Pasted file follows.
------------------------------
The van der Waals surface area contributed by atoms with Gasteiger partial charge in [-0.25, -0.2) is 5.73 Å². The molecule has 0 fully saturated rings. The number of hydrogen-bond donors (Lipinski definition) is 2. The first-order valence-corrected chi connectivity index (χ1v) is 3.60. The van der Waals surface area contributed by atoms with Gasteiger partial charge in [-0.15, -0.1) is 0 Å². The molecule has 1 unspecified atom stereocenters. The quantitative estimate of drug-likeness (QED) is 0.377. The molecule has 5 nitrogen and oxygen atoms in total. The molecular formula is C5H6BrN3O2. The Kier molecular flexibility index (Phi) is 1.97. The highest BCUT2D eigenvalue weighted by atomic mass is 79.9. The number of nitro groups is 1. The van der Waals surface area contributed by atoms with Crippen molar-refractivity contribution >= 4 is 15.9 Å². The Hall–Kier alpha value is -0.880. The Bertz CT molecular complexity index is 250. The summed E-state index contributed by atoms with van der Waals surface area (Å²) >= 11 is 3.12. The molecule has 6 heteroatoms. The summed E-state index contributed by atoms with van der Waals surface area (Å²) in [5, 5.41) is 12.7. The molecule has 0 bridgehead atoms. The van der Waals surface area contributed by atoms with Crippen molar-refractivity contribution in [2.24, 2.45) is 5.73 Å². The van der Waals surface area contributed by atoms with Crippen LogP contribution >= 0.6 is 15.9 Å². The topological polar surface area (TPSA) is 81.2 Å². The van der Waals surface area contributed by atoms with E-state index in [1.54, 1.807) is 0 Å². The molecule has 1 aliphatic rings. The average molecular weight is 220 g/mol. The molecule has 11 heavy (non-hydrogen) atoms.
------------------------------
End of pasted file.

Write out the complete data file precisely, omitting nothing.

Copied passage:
The van der Waals surface area contributed by atoms with Gasteiger partial charge in [-0.25, -0.2) is 5.73 Å². The molecule has 0 fully saturated rings. The number of hydrogen-bond donors (Lipinski definition) is 2. The first-order valence-corrected chi connectivity index (χ1v) is 3.60. The van der Waals surface area contributed by atoms with Gasteiger partial charge in [-0.15, -0.1) is 0 Å². The molecule has 1 unspecified atom stereocenters. The quantitative estimate of drug-likeness (QED) is 0.377. The molecule has 5 nitrogen and oxygen atoms in total. The molecular formula is C5H6BrN3O2. The Kier molecular flexibility index (Phi) is 1.97. The highest BCUT2D eigenvalue weighted by atomic mass is 79.9. The number of nitro groups is 1. The van der Waals surface area contributed by atoms with Crippen molar-refractivity contribution >= 4 is 15.9 Å². The Hall–Kier alpha value is -0.880. The Bertz CT molecular complexity index is 250. The summed E-state index contributed by atoms with van der Waals surface area (Å²) >= 11 is 3.12. The molecule has 6 heteroatoms. The summed E-state index contributed by atoms with van der Waals surface area (Å²) in [5, 5.41) is 12.7. The molecule has 0 bridgehead atoms. The van der Waals surface area contributed by atoms with Crippen molar-refractivity contribution in [2.24, 2.45) is 5.73 Å². The van der Waals surface area contributed by atoms with Crippen LogP contribution >= 0.6 is 15.9 Å². The topological polar surface area (TPSA) is 81.2 Å². The van der Waals surface area contributed by atoms with E-state index in [1.54, 1.807) is 0 Å². The molecule has 1 aliphatic rings. The average molecular weight is 220 g/mol. The molecule has 11 heavy (non-hydrogen) atoms.